Should I use my CPAP when I have a cold?

Lemon, ginger and honey tea in Winter

Last updated on February 20th, 2024 at 12:14 pm

If you suffer from colds, nasal congestion or a stuffy nose, you may wonder if you should continue using your CPAP (Continuous Positive Airway Pressure) machine. 

Sinus blockages can make breathing uncomfortable, making your CPAP therapy difficult. This article will offer simple solutions for using your Sleep Apnoea treatment when congested. 

CPAP and nasal congestion

CPAP machine works to provide a continuous flow of pressurised air through the tube to a mask. However, the therapy can not work correctly if your breathing is blocked, as you will not receive the airflow.

If you use a nasal pillow or nasal cushion mask and suffer from a stuffy, blocked or runny nose, it will prevent the therapy from working as you breathe from your mouth instead. Instead, you can use a decongestant or swap to a full-face mask so you still receive airflow through to your mouth.

Can you use CPAP with a stuffy nose?

Yes, if a sleep clinician or doctor has recommended you use CPAP therapy, do not stop using it. It is always encouraged to continue using your CPAP machine to prevent your Obstructive Sleep Apnoea (OSA) from worsening. 

Some users enjoy using their CPAP when they have a cold, as the warm, humidified air adds some comfort, providing relief to the sinuses. The airflow can also help to move mucus from your nasal passages, making it easier to breathe.

Pausing your therapy, even for a few nights, can hugely impact your health. Using CPAP helps to lower the chances of complications such as diabetesheart disease and atrial fibrillation. If you pause your therapy, you will find symptoms also reoccurring, from snoring and memory loss to choking in your sleep. Resulting in a lack of sleep and increased fatigue.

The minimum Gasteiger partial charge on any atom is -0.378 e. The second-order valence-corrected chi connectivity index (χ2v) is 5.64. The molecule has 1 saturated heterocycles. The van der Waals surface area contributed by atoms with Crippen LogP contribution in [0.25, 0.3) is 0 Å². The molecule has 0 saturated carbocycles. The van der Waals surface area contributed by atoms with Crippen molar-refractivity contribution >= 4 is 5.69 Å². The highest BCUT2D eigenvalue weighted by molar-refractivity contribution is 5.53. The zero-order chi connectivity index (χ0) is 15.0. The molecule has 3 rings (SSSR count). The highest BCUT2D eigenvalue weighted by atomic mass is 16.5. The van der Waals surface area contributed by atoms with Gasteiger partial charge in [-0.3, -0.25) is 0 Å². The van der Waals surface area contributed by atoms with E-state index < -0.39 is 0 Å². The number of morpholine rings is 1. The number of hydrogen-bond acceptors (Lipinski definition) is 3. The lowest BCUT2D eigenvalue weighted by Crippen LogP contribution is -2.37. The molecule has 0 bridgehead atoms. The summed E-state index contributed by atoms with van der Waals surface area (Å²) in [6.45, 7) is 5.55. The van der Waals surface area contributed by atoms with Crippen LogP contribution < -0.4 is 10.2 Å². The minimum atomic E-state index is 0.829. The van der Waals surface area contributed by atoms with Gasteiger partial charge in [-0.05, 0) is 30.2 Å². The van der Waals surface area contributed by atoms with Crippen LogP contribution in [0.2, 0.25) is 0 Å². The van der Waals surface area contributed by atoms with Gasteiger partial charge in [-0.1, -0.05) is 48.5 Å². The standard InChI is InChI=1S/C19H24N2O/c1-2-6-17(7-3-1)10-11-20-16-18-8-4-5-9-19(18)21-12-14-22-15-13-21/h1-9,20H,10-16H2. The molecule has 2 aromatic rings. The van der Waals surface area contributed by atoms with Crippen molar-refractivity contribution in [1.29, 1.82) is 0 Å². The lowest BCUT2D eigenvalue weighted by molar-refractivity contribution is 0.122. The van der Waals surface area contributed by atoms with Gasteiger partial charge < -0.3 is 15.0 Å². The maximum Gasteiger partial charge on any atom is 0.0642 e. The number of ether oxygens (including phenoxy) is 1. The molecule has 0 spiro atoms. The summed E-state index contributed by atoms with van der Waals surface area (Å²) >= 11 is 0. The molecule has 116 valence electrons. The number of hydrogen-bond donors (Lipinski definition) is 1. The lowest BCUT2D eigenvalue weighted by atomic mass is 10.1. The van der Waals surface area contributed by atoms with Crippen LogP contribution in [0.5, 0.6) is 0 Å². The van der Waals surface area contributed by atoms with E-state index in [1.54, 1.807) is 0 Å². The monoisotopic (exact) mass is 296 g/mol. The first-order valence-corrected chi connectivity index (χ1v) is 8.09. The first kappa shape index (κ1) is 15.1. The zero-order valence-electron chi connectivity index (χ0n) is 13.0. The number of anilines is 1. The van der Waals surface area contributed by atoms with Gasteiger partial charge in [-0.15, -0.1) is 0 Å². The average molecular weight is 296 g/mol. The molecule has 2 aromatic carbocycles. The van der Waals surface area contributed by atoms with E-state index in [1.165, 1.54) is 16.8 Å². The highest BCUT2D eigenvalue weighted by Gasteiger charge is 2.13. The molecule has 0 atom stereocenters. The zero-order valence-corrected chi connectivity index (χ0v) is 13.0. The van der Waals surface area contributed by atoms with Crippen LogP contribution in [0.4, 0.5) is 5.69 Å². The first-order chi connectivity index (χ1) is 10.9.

Cold and flu solutions for CPAP therapy

Here are some solutions to make using your CPAP machine more comfortable when you have a cold:

Nasal irrigation 

For many CPAP users, sinus and nasal care products are essential to free the nasal passages and reduce stuffiness. A variety of sinus conditions related to congestion are easily solved by using a drug-free saline solution sinus flushing irrigator. 

The SinuPulse Nasal Irrigator is a pulsating machine that removes chronic sinus problems. The natural saline solution clears your sinuses, removing bacteria quickly.

You could also try a manual spray irrigator to solve your congestion, such as the SinuAir Spray, which cleanses your cold and flu symptoms. 

If you are travelling with a cold or allergy, the SinuPulse Traveller Irrigator could be just what you need.

Sinupulse Elite Nasal Irrigator |
The SinuPulse Nasal Irrigator

Try a full-face mask

When suffering from a stuffy nose, we often automatically breathe through our mouth at night. 

Using a nasal mask successfully is almost impossible when suffering from a blocked nose. Side effects of using a nasal mask during a cold or flu include CPAP air leaks and a dry mouth due to the air escaping.

Switching to a full-face mask allows you to breathe through your mouth comfortably. Newer full-face masks are designed with minimal contact and also support side-sleeping. The DreamWear Full Face CPAP Mask directs airflow to the top of the head so you can sleep in any position.

When you recover, you can go back to your nasal mask.  

Dreamwear full-face CPAP mask